Reap The Fruits Of Your Garden Labor
Tips on savoring every last bit of summer’s nectar
Hold on, eager gardener! Sure, days are shrinking, football season is under way, and the kids are all back in school, but let me remind you: Summer isn’t over just yet.
I understand. I, too, have collards, fall foliage and sweaters on the brain. However, once Summer is gone, and with her, tomatoes, sunflowers, basil and straw hats, we’ll miss her. We always do.
So, this Labor Day throw yourself and Summer, the dynamic gardening duo, a farewell party to remember. After all, from the looks of your rose-thorn-scarred arms, poison-ivy rash and grubby fingernails, you deserve it!
Your tomato patch was stellar this year! It seems like only yesterday you were plastering the walls of Facebook, Twitter and Pinterest with images of your first tomato to pass through the ripening finish line with the enthusiasm of a new parent. However, after preparing them one hundred different ways and gifting as many as you ate, you’re certainly approaching tomato fatigue (a condition suggested due to your tomato-scented perspiration). But don’t yank those vines out just yet. Here are a couple ways to utilize late-season tomatoes I’ve learned from a chef-friend, owner of Home.Made Catering, here, in Athens:
Make tomato water! Snip the remainder of your fully-ripened crop, roughly chop them, sprinkle with a dash of salt (it helps pull the moisture out) and let them sit for a bit. Then, strain the muck through a coffee filter and you’re left with pure summer goodness.
Just what does one do with tomato water? Well, simply pour it over ice and sip summer away. Or, muddle a seeded jalapeno (no doubt, you’re still swimming in those) and a few basil leaves in the bottom of a shaker. Add ice and vodka. Shake and strain into a salted rimmed glass and call it “breakfast.” It’s a holiday, after all.
Chances are, you very well may have loads of green tomatoes that will likely not come into ripening before you need their space for your beloved cool-weather veggies. I have three words for you: Green Tomato Pie. You read that right! Hands down, it’s the best pie I’ve ever eaten, and is even currently holding steady on my Top Ten Most Memorable Culinary Experiences list. Remember me when you make it. I have excellent taste-testing credentials. (See the photo gallery for the recipe.)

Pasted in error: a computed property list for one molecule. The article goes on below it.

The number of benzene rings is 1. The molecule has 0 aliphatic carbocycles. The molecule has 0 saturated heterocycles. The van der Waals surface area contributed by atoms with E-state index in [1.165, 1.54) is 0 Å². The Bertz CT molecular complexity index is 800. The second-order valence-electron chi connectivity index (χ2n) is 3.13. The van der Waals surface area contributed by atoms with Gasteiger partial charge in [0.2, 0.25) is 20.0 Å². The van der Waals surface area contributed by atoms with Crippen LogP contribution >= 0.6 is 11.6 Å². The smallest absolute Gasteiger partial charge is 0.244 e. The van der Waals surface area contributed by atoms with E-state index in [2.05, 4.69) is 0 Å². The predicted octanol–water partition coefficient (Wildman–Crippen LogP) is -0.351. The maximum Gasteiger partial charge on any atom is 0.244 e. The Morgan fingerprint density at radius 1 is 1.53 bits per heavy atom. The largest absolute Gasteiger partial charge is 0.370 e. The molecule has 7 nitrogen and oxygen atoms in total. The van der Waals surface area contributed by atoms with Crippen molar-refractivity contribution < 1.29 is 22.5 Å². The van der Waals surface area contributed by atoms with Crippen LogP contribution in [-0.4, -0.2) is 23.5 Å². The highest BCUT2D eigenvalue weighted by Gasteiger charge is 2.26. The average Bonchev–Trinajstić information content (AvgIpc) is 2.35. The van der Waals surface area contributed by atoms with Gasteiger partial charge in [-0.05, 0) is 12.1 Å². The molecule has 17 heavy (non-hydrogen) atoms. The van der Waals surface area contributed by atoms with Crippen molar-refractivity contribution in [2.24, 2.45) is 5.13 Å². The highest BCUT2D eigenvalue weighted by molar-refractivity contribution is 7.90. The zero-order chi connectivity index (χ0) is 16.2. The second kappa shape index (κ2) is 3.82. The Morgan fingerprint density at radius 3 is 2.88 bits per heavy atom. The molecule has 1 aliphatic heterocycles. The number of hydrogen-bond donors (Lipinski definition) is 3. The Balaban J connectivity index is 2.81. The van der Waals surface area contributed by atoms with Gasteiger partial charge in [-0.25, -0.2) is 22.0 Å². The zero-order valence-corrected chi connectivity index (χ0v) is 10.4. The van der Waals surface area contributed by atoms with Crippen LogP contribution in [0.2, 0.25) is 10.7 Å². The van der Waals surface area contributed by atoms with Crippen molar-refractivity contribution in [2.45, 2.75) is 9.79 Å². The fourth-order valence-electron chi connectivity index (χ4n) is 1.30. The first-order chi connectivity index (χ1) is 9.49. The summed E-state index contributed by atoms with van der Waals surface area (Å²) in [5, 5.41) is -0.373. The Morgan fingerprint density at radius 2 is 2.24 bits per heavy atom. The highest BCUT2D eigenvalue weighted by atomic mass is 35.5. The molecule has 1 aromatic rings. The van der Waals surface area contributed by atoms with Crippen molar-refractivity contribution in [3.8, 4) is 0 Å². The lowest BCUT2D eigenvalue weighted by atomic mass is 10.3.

Right about now, you’re wondering why you planted more than one cucumber vine, right? You can hardly keep up! You’ve got pickles coming out of your ears, and have already gone through gallons of cucumber gazpacho. Well, what about cucumber/mint aqua fresca? It’s my favorite way to use large amounts cucumbers, and it puts a substantial dent in your mint supply, to boot!
Speaking of mint, do you like mojitos? Well, then, put a spin on the classic and make mojito popsicles! Or, for the more refined gardeners in the bunch, remove the stick, mash with a fork, and--Ta Da!--you’ve got mojito granita. Either way, you and the bees will be buzzing in perfect harmony. (See recipe in the photo gallery.)
Don’t worry, I haven’t forgotten about the kiddos. Use that last watermelon in the garden to whip up some kid-friendly popsicles of their own. And if you have adventurous children, add a bit of finely diced jalapeno or serrano pepper to the mix before freezing. They compliment each other better than you’d think. (Find the recipe here.)
I don’t know about you, but sage is the most underused herb in my garden. Therefore, I’m always on the search for ways to use this underdog. You know, to build its confidence. Let your sage know you love it by combining it with juicy plums and rye whiskey. (Get the recipe here.) But go easy on the “confidence building.” You don’t want it thinking it owns the place.
Figs, glorious figs! Oh, how delicious they were this summer. However, the fig tree’s harvest doesn’t fade with its fruit. Did you know you can make the most delicious tea from its leaves? Yep, it’s true. You can dry the leaves first, but I find using fresh leaves yields the most incredible flavor! (See the photo gallery for tips.)
Now, I wouldn’t dare suggest that a gardener not work in the garden on a holiday. It’d be like asking an ant to resist a summer picnic. Just remember: Take some time to revel in your summer garden before it’s gone. Consider this transition time between seasons, a time for celebrating a summer garden well done. Before you know it, you’ll be knee-deep in brown, wishing you had.
Happy Labor Day, Gardeners!